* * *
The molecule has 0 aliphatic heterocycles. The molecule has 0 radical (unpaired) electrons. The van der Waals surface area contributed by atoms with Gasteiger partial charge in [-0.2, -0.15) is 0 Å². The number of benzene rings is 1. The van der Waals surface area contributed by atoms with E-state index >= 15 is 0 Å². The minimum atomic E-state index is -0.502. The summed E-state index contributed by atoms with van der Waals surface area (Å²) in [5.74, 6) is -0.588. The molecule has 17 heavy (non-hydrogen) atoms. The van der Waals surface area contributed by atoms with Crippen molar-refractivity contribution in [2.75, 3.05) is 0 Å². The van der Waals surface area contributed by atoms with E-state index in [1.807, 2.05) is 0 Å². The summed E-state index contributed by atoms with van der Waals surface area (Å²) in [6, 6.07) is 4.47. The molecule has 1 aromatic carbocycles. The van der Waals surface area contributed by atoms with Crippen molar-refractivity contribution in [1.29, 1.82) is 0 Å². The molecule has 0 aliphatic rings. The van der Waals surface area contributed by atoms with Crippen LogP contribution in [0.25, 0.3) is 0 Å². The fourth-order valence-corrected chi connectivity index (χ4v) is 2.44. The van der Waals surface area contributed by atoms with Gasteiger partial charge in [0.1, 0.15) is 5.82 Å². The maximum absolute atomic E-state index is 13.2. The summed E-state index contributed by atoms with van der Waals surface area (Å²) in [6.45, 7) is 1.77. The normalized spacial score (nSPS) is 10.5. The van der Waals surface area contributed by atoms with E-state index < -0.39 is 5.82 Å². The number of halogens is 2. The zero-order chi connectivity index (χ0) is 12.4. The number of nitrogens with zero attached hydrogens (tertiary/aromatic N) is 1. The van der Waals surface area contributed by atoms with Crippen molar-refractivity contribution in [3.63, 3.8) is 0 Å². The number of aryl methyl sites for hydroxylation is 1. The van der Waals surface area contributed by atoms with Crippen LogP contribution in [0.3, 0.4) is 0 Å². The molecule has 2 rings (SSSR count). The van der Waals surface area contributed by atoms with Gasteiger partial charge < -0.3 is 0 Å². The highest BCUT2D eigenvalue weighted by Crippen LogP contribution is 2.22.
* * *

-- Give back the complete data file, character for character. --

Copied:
The molecule has 0 aliphatic heterocycles. The molecule has 0 radical (unpaired) electrons. The van der Waals surface area contributed by atoms with Gasteiger partial charge in [-0.2, -0.15) is 0 Å². The number of benzene rings is 1. The van der Waals surface area contributed by atoms with E-state index >= 15 is 0 Å². The minimum atomic E-state index is -0.502. The summed E-state index contributed by atoms with van der Waals surface area (Å²) in [5.74, 6) is -0.588. The molecule has 17 heavy (non-hydrogen) atoms. The van der Waals surface area contributed by atoms with Crippen molar-refractivity contribution in [2.75, 3.05) is 0 Å². The van der Waals surface area contributed by atoms with E-state index in [1.807, 2.05) is 0 Å². The summed E-state index contributed by atoms with van der Waals surface area (Å²) in [6, 6.07) is 4.47. The molecule has 1 aromatic carbocycles. The van der Waals surface area contributed by atoms with Crippen molar-refractivity contribution in [1.29, 1.82) is 0 Å². The molecule has 0 aliphatic rings. The van der Waals surface area contributed by atoms with Crippen LogP contribution in [0.25, 0.3) is 0 Å². The fourth-order valence-corrected chi connectivity index (χ4v) is 2.44. The van der Waals surface area contributed by atoms with Gasteiger partial charge in [0.1, 0.15) is 5.82 Å². The maximum absolute atomic E-state index is 13.2. The summed E-state index contributed by atoms with van der Waals surface area (Å²) in [6.45, 7) is 1.77. The normalized spacial score (nSPS) is 10.5. The van der Waals surface area contributed by atoms with E-state index < -0.39 is 5.82 Å². The number of halogens is 2. The zero-order chi connectivity index (χ0) is 12.4. The number of nitrogens with zero attached hydrogens (tertiary/aromatic N) is 1. The van der Waals surface area contributed by atoms with Crippen molar-refractivity contribution in [3.63, 3.8) is 0 Å². The number of aryl methyl sites for hydroxylation is 1. The van der Waals surface area contributed by atoms with Crippen LogP contribution in [0.3, 0.4) is 0 Å². The molecule has 2 rings (SSSR count). The van der Waals surface area contributed by atoms with Gasteiger partial charge < -0.3 is 0 Å². The highest BCUT2D eigenvalue weighted by Crippen LogP contribution is 2.22.